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Brown endowment falls to $6.5 billion after -4.6% return on investment

Finance office attributes decrease to global financial decline

<p>In fiscal year 2021, Brown’s endowment yielded record returns of 51.5%. In fiscal year 2022, the endowment fell to $6.5 billion after a -4.6% return on investment.</p>

In fiscal year 2021, Brown’s endowment yielded record returns of 51.5%. In fiscal year 2022, the endowment fell to $6.5 billion after a -4.6% return on investment.

The University’s endowment saw a -4.6% return on investment for fiscal year 2022, according to a Thursday news release. The endowment fell to $6.5 billion, sustaining a $315 million decline in investment assets.

In fiscal year 2021, Brown’s endowment yielded record returns of 51.5%, The Herald previously reported. The endowment’s average annual returns for 3, 5, 10 and 20 years are 17.4%, 15.5%, 12.3% and 10.0%, respectively.

“Last year’s growth of 51.5% was anomalous,” Joshua Kennedy ’97, managing director of the Investment Office, wrote in an email to The Herald. “That period included the recovery from the crash in financial assets due to COVID but not the crash itself. Governments and central banks went to extraordinary lengths to try to mitigate the economic damage of the pandemic and those actions had significant spillover effects on the prices of stocks and other financial assets.”

In comparison, Kennedy wrote that this year’s performance reflected a “reversion to the mean.”

Contributing roughly $207 million, the endowment comprises 16% of the University’s total operating budget for FY22 across more than 3,300 separate funds invested as a whole and paid out for specific purposes. The largest share funds financial aid, which is 32% of the payout.

The endowment’s annual contribution to the operating budget ranges from 4.5 to 5.5% of the endowment’s average market value over 12 quarters and is decided by the Corporation — the University’s highest governing body. This year’s operating budget contribution represents a 6.7% increase over last year’s payout of $194 million.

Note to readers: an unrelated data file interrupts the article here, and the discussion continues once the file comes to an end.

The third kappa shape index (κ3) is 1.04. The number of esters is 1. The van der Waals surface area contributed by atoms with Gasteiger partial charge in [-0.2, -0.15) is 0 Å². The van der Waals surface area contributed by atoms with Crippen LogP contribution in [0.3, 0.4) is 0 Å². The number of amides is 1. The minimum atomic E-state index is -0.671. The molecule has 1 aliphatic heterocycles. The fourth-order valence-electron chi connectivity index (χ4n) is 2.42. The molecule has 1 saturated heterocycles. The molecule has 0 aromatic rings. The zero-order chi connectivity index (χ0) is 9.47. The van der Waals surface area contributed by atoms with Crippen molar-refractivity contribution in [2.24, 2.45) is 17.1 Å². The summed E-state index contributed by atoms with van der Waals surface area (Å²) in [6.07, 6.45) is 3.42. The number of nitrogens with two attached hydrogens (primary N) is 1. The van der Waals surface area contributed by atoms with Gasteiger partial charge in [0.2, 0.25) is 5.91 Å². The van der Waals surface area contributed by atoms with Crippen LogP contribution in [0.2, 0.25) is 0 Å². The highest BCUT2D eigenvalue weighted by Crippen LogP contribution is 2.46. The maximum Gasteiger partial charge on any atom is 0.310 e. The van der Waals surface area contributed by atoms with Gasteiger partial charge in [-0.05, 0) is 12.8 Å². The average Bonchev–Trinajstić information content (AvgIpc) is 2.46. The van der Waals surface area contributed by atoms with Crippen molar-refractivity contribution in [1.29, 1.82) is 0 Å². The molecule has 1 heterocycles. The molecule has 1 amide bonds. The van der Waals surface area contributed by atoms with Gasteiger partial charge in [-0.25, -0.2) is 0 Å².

With the investment loss, operating budget expenditure and a total of $133 million in endowed gifts, the endowment’s total market value fell from $6.9 billion to $6.5 million over the fiscal year.

Despite the negative return on investment, the University outperformed the market as a whole, which faced steep declines globally due to the COVID-19 pandemic, geopolitical conflicts, high inflation rates and monetary tightening by central banks, according to the news release.

The University’s return outperformed a -10.6% S&P index return over the same period, as well as -6% preliminary mean and median returns from Cambridge Associates for colleges and universities, a key benchmark among institutions of higher education.

But the University’s 2020 decision to divest from fossil fuel assets, which increased in value this year, contributed to the endowment’s performance in comparison to some peer institutions, according to Kennedy.

“Many schools have pursued a similar path but through a promise of future divestment, whereas Brown is already at effectively zero in terms of dedicated oil and gas exposure,” Kennedy wrote. “The endowment's managers understood the possibility of a situation like this emerging when the decision to exit fossil fuels was made, and I doubt there will ever be significant regret over making a decision that is consistent with the values of the University.”

The Investment Office, which works to protect and grow the endowment to provide long-term support for students and advance the University’s mission of research and teaching, explained in the news release that the University’s investment strategy focuses on strong returns over decades rather than in any individual year.

“While recent years have been rich with opportunities to grow the Brown endowment, fiscal year 2022 proved to be a moment when the protection of assets was our paramount goal,” Vice President and Chief Investment Officer Jane Dietze said in the news release.

“The endowment's investment program is designed to achieve high risk-adjusted returns over long periods of time, decades or more, so the focus is never on a single year,” Kennedy wrote. “But in order to protect the endowment's purchasing power from inflation, and to make the annual contribution to the University's operating budget, the endowment has to invest in assets that have risk associated with them, so a negative year is disappointing, but it is not necessarily uncommon.”

The endowment last experienced a negative return in fiscal year 2016.

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Caleb Lazar

Caleb Lazar is the senior editor of data desk for The Brown Daily Herald's 133rd Editorial Board.



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